BRT Basics
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Backgrounder on Mississauga's BRT


Recent estimates indicate that over the next 30 years, the number of people living in Ontario will grow by as many as four million - with the majority living in the Greater Toronto Area (GTA). Our GTA transportation infrastructure is already strained to the limit to support current levels of population and movement. Other solutions are required.

Higher-order transit

One important way of addressing traffic congestion is to transition commuters from individual vehicles to higher-order transit solutions (also referred to as "mass transit"). Higher-order transit is the most efficient and sustainable way to address increased traffic requirements in a city setting.  Having a more extensive, reliable and convenient transit system will be critical in order for Mississauga and the GTA to accommodate anticipated growth.

The City of Mississauga faces some challenges in this effort due to the high costs of supporting transit for the City's population and employment while still servicing high-volume corridors of travel. The City recognizes these challenges and has developed a comprehensive plan of timely, cost-effective solutions for addressing increased congestion. These are summarized in the City's transit ridership growth strategy, which establishes a five-year target of achieving a 25 per cent increase in the use of higher-order transit in Mississauga.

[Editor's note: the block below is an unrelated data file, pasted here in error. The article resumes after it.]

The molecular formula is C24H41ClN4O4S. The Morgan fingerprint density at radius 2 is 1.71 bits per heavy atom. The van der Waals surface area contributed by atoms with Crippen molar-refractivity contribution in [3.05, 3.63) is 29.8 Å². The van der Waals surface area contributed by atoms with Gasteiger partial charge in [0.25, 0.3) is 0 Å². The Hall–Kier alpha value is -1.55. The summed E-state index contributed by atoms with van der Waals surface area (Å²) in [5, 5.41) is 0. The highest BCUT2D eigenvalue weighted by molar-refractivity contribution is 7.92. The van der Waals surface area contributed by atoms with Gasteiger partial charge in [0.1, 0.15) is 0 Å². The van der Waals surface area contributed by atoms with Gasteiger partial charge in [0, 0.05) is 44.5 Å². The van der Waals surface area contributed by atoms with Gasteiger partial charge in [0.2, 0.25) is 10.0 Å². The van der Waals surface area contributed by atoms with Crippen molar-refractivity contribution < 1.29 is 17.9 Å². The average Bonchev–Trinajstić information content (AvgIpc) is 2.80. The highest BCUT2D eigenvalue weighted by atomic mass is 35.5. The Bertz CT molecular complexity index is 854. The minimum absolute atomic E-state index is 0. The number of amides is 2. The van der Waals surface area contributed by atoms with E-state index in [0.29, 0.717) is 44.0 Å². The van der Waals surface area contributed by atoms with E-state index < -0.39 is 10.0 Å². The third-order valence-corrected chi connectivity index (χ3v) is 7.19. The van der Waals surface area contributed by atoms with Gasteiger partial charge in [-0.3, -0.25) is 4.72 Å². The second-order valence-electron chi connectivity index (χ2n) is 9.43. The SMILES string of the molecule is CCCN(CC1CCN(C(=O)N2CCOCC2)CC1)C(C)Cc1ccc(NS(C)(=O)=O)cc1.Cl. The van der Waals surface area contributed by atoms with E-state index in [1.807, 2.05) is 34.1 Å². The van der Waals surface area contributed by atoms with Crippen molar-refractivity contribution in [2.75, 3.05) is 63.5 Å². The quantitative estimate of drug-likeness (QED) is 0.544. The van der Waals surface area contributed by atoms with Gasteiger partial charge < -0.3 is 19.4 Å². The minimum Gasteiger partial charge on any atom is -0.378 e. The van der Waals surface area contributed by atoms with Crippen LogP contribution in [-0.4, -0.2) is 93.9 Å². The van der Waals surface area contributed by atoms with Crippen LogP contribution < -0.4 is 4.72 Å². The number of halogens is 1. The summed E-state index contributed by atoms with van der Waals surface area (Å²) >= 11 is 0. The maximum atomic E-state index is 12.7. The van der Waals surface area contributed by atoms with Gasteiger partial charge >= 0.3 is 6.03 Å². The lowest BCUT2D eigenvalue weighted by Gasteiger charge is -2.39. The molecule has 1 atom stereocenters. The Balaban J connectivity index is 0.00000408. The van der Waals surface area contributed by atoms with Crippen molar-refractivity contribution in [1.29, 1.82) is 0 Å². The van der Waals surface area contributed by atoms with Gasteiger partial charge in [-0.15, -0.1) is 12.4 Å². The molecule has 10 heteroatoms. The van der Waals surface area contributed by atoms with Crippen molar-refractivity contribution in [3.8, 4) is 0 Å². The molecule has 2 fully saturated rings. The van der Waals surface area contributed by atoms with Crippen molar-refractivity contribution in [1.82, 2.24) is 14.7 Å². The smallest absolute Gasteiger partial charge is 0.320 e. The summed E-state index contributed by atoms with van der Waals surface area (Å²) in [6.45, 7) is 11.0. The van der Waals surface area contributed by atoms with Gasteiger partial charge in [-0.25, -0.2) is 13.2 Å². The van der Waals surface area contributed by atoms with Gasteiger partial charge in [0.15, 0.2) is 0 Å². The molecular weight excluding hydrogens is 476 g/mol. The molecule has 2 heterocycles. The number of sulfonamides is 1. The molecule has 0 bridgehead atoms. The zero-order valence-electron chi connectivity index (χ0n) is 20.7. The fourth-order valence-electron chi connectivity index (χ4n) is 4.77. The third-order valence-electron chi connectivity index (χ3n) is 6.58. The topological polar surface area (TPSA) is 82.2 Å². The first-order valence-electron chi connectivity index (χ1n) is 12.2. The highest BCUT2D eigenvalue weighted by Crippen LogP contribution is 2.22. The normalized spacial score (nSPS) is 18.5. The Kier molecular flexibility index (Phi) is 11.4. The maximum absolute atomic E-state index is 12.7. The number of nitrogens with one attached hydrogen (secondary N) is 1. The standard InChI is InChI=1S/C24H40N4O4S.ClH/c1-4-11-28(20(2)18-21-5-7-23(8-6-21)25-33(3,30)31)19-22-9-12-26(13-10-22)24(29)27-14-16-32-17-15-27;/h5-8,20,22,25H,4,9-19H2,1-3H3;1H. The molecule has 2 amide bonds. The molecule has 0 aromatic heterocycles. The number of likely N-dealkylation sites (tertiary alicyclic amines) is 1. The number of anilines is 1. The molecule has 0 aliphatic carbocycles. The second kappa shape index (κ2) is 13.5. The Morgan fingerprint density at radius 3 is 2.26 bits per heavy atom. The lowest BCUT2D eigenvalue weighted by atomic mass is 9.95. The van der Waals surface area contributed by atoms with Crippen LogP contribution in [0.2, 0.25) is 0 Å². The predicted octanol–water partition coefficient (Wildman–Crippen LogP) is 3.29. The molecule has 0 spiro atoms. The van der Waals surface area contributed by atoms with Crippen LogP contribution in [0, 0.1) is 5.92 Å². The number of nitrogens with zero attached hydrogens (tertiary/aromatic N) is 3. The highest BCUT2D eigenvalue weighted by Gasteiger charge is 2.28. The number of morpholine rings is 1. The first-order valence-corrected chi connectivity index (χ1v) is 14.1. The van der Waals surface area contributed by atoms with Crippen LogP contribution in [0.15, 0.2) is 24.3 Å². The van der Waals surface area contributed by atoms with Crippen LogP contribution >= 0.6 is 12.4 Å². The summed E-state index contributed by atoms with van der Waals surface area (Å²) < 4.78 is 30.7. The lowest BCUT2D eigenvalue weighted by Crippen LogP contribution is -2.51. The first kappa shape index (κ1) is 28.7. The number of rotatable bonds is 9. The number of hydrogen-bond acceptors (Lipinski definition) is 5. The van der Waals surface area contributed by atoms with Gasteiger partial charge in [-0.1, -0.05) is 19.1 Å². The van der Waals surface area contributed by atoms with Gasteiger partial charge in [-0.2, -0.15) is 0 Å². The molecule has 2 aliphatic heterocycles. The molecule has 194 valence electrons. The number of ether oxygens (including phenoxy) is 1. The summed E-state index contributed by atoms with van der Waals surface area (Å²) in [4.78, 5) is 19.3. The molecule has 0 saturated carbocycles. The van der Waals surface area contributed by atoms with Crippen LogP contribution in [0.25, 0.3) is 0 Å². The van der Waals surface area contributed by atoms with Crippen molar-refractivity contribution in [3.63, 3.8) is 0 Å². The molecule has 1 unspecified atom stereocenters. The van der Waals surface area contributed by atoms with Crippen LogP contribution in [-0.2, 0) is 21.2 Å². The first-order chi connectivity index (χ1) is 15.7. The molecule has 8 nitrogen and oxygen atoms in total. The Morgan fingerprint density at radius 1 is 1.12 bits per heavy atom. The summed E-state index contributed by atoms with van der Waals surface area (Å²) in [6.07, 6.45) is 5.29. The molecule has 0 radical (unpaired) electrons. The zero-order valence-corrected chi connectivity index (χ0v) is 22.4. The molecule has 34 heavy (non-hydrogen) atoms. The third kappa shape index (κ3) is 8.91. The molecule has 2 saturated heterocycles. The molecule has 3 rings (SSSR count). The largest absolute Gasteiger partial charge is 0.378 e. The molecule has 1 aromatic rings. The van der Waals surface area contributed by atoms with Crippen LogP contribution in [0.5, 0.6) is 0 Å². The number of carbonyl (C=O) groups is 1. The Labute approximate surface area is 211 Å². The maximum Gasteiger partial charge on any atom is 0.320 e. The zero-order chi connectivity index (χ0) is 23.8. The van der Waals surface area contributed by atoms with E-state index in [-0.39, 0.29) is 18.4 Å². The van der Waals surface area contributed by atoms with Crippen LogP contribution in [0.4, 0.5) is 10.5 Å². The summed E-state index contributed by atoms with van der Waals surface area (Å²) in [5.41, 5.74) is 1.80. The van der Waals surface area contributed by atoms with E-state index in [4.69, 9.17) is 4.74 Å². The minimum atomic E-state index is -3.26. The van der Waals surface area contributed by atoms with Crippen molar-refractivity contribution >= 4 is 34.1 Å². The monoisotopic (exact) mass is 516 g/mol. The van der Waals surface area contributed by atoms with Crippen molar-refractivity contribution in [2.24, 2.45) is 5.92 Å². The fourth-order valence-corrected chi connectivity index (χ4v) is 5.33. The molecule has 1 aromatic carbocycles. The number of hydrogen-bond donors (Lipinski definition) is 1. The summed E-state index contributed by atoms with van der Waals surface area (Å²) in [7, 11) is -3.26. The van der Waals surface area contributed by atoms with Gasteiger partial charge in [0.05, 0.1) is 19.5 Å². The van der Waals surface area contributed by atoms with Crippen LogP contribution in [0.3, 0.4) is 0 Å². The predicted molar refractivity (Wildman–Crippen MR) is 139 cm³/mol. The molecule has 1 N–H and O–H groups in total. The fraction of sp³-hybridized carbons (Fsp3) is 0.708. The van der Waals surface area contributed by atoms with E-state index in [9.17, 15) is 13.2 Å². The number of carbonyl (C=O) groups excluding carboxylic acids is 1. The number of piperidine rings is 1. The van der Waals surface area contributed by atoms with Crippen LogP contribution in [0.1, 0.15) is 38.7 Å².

Bus Rapid Transit (BRT) System

Central to this plan is the development of a Bus Rapid Transit (BRT) System -- a high-efficiency transit corridor and service being developed in partnership with the Federal Government, Province of Ontario, GO Transit (a Division of Metrolinx) and the City of Mississauga.  Modeled on successful transit systems from progressive municipalities around the world, the BRT represents a highly efficient, comparatively low-cost solution to moving high numbers of people across the region.  It's similar to rail-based transit in terms of providing a dedicated right-of-way for transit vehicles, except instead of a costly rail system, it will use dedicated roads and buses.

Mississauga's segment, running from Ridgeway Drive to Renforth Drive, will be part of a 100 km transit corridor connecting municipalities from Oakville to Pickering. The BRT System will complement and connect with local bus services and inter-regional transit and subway systems, linking high-density development and employment centres across the city. Mississauga's 12 designated stations will provide key connection points. Several stations will feature passenger pick up and drop off and/or park-and-ride facilities.

The BRT System will support extensive express bus service for thousands of riders per day, making it faster and easier to travel to, from and through Mississauga and the GTA. It will play an important role in the continued evolution of the GTA, Canada's largest population and business centre. Mississauga's role in this development is pivotal due to:

  • Location: Mississauga is strategically located between Halton Region to the west, Brampton to the north, and Metro Toronto to the east, effectively forming the hub for all travel in the western half of the GTA.